A staple wu long. Fantastic quality for the price.
This is a lovely tea. Floral, lightly sweet and smooth. I have bought Tie Guan Yin many times over the past few years and this is a particularly good one. Enjoyed very much.
The dry rolled leaves are an incredible dark green color, the steeped unfurled leaves large and either intact or cut in half if too large, and the infused liquor a bright light green. In terms of taste, the tea is perhaps the most floral and perfume-y of any green Oolong I have tried. It has a thicker mouthfeel than other companies' TGYs and a stronger overall flavor, though one that is essentially an amplified version of others rather than a unique take that diverges from traditional expectations. Teavivre recommends using boiling water instead of the standard 195 degrees Fahrenheit. It honestly tastes almost the same at either temperature, though slightly less floral at boiling. It becomes a little fatiguing to drink if you have too much of it. This problem is exacerbated when consumed lukewarm or chilled, so drink it hot!
When you first smell the tea you are hit with a quite strong vegetal aroma. Steeping the tea seems to change the smell to a more floral tone. To be honest, I did not really like the taste at first. I guess because the taste was just so... green. After sipping it for a while the taste grew on me. The tea goes down easily and the floral hints are pleasing. If you dislike sort of strong vegetal overtones then this might not be the tea for you. However, it is a nice, soothing tea if you can get past that.
Excellent!!! I higjly recommend this tea as your everyday tea
Nice fresh taste. I liked it better when making 4 steeps of 25,20,40,60 seconds. After that, the taste is much weaker.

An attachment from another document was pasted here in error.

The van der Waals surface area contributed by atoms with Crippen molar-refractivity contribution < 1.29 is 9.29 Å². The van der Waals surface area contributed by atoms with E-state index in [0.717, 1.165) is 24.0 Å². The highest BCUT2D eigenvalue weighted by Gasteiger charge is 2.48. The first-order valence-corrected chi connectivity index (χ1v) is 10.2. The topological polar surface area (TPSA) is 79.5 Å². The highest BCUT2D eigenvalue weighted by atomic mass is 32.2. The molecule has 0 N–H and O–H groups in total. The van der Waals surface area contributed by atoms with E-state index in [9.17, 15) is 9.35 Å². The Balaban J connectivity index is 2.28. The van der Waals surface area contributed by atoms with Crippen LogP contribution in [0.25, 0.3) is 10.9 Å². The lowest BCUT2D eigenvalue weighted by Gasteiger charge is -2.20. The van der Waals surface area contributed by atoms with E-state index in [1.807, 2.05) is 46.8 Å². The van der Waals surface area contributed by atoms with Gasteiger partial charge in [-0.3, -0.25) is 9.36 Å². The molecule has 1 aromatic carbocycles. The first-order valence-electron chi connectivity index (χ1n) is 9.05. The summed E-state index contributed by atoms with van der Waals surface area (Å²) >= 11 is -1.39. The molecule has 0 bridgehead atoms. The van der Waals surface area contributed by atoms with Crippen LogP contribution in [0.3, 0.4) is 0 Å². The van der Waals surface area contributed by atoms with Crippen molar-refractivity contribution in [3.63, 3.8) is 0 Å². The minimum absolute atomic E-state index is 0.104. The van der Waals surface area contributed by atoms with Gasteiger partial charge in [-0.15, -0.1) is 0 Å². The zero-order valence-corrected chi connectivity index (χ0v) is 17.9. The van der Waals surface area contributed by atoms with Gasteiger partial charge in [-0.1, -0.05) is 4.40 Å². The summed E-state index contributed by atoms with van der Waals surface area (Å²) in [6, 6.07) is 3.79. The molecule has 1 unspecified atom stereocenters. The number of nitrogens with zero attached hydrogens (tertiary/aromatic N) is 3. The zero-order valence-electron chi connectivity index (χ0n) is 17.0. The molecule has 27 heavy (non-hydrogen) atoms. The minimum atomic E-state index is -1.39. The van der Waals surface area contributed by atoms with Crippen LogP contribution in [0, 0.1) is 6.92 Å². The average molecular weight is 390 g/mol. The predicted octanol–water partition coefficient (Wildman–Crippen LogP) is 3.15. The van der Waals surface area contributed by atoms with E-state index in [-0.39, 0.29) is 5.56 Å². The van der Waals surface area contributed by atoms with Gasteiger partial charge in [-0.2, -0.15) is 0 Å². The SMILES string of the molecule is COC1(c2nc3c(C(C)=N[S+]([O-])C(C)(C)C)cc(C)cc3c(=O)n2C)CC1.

I wanted a fresh bright oolong, so this was the one I went with in my three tea order (with $15 discount with coupon and reward points!) The leaves are such bright green little bundles! Ages ago I had the Iron Goddess with honey from Teavivre, that they don't sell anymore. I had to get this one because I was amazed when I had a sample pouch from two years ago that was already opened (and in a sandwich bag) and it still tasted SO fresh... like the leaves had just been picked! Teavivre's instructions: 212 degrees - 2-3 teaspoons - rinse 1,2,3 min Steep #1 // right after boiling // rinse & 1 min steep I used two teaspoons of leaves because three teaspoons would be pouring out of my infuser basket! The dry leaves smell AMAZING - like many different kinds of flowers - orchids, a bit of gardenia (and I don't really like gardenia but it sure is lovely here.) It's also kind of grassy and spinachy (I like spinach more than gardenia.) The flavor is less grass & spinach but a ridiculous amount of these flowers! It's like a garden in a cup! There is a TINY flavor that is off, like it shouldn't have been boiled, but I'm still shocked that boiled water doesn't ruin oolongs. Note to self: Wait around ten minutes after boiling next time. This is such a lovely oolong though - one of the most floral I've had. Exactly the oolong I wanted in stock! Steep #2 // right after boiling // 2 min As expected, the leaves are taking up the entire basket! I might try this one with three teaspoons at some point anyway, just to taste the difference. This is a nice cup, but it doesn't have the super-florals that the first cup had. This is actually a light oolong. I kind of was looking for a strong flavored oolong, but the floral aspect of this oolong makes it special, so I don't mind if it doesn't have a stronger flavor. This one still doesn't taste burned at all. This cup, I'd say the flavor is a very mellow lemon. Steep #3 // just boiled // 3 min This cup went back to the florals a bit! I don't know what happened with the second cup. This cup is also very buttery. Only a hint of that flavor that the leaves have been steeped three times. I'm very happy with this oolong!